The U.S.-led coalition that launched airstrikes against Iraq and Syria against ISIS admitted Friday that those attacks killed civilians, but the number they reported—1,302 deaths in a nearly five-year period—was immediately dismissed as too low by the human rights organization Amnesty International.
I met Hadi al-Ameri in Baghdad a few days before Pompeo turned up in town. A tough, curmudgeonly, 64-year-old bearded ex-militia leader, fluent in Persian and in the Shia politics of Iraq, he is a personal friend of Qassem Suleimani – commander of the Iranian Revolutionary Guards Quds Force and America’s latest “super-terrorist” in the Middle East – and fought alongside Iran in its eight-year war with Saddam.
Western leaders, as is usual, are proposing easy or unattainable action that will do little to damage Isis capabilities – such as trying to limit its access to social media – while steering clear of potentially more effective but difficult to implement policies to eradicate Isis that might be contrary to their national interests.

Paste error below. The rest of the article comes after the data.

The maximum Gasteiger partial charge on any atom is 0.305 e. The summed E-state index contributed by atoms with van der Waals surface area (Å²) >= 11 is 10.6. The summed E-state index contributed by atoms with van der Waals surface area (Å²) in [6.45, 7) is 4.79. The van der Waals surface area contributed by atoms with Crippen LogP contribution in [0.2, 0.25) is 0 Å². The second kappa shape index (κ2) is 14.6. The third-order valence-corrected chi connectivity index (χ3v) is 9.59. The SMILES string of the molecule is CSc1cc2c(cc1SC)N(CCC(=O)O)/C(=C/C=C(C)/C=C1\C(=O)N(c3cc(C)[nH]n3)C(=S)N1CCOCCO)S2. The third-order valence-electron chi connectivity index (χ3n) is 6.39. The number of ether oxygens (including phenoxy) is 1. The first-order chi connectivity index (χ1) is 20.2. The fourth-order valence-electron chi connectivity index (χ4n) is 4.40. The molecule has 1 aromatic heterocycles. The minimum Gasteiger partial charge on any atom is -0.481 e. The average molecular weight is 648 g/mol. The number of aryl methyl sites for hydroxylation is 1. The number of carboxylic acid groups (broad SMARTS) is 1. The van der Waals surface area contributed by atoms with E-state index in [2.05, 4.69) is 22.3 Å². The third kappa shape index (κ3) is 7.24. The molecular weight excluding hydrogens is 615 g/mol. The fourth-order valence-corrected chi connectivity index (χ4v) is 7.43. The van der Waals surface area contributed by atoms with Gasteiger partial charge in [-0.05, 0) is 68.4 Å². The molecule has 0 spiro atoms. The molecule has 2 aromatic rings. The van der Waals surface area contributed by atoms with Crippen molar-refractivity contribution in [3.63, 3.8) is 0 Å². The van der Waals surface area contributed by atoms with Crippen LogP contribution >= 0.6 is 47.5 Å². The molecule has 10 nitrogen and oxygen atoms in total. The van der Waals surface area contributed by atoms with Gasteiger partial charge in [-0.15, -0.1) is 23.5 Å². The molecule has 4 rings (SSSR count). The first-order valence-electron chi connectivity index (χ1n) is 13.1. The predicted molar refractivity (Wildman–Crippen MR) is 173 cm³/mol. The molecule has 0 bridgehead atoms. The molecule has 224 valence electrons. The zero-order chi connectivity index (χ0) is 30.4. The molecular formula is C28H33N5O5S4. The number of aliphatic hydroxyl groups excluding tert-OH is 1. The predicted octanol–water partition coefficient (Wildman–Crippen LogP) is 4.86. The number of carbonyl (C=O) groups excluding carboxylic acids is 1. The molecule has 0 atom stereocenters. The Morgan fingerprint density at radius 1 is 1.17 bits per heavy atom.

Robert FISK The moment the 54-year-old walks up to the car, it is obvious something is terribly wrong. The way he drags his feet, then stamps them on the ground and marches forward like a toy soldier, head lowered; then the way he […]